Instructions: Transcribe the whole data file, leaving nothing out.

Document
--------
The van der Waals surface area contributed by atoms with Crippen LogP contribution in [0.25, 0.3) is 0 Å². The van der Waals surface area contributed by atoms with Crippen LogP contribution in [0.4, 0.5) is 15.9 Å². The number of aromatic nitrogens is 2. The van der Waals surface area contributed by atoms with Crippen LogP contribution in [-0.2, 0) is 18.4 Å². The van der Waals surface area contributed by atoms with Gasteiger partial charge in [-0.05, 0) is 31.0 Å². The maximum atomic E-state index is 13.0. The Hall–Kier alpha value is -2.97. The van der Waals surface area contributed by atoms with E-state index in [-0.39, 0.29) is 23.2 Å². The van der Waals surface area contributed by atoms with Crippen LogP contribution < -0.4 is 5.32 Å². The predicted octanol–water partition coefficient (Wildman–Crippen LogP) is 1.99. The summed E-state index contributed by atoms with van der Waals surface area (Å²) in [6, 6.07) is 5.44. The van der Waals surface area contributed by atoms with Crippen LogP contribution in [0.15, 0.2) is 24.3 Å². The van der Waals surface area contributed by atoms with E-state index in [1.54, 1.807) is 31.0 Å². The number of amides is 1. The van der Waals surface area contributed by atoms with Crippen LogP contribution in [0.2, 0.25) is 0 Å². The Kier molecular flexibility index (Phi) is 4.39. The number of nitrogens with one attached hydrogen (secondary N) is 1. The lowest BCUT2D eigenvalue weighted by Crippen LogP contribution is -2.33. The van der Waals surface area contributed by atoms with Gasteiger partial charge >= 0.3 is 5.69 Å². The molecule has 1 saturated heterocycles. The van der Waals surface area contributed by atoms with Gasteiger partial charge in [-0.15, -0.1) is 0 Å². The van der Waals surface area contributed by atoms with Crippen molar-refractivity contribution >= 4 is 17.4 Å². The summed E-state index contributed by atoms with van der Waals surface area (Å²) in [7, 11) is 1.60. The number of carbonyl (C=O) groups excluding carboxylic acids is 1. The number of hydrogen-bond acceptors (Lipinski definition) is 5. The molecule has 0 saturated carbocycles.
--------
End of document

The van der Waals surface area contributed by atoms with Crippen LogP contribution in [0.25, 0.3) is 0 Å². The van der Waals surface area contributed by atoms with Crippen LogP contribution in [0.4, 0.5) is 15.9 Å². The number of aromatic nitrogens is 2. The van der Waals surface area contributed by atoms with Crippen LogP contribution in [-0.2, 0) is 18.4 Å². The van der Waals surface area contributed by atoms with Gasteiger partial charge in [-0.05, 0) is 31.0 Å². The maximum atomic E-state index is 13.0. The Hall–Kier alpha value is -2.97. The van der Waals surface area contributed by atoms with E-state index in [-0.39, 0.29) is 23.2 Å². The van der Waals surface area contributed by atoms with Crippen LogP contribution < -0.4 is 5.32 Å². The predicted octanol–water partition coefficient (Wildman–Crippen LogP) is 1.99. The summed E-state index contributed by atoms with van der Waals surface area (Å²) in [6, 6.07) is 5.44. The van der Waals surface area contributed by atoms with Crippen LogP contribution in [0.15, 0.2) is 24.3 Å². The van der Waals surface area contributed by atoms with E-state index in [1.54, 1.807) is 31.0 Å². The number of amides is 1. The van der Waals surface area contributed by atoms with Crippen LogP contribution in [0.2, 0.25) is 0 Å². The Kier molecular flexibility index (Phi) is 4.39. The number of nitrogens with one attached hydrogen (secondary N) is 1. The lowest BCUT2D eigenvalue weighted by Crippen LogP contribution is -2.33. The van der Waals surface area contributed by atoms with Gasteiger partial charge >= 0.3 is 5.69 Å². The molecule has 1 saturated heterocycles. The van der Waals surface area contributed by atoms with Gasteiger partial charge in [-0.15, -0.1) is 0 Å². The van der Waals surface area contributed by atoms with Crippen molar-refractivity contribution >= 4 is 17.4 Å². The summed E-state index contributed by atoms with van der Waals surface area (Å²) in [7, 11) is 1.60. The number of carbonyl (C=O) groups excluding carboxylic acids is 1. The number of hydrogen-bond acceptors (Lipinski definition) is 5. The molecule has 0 saturated carbocycles.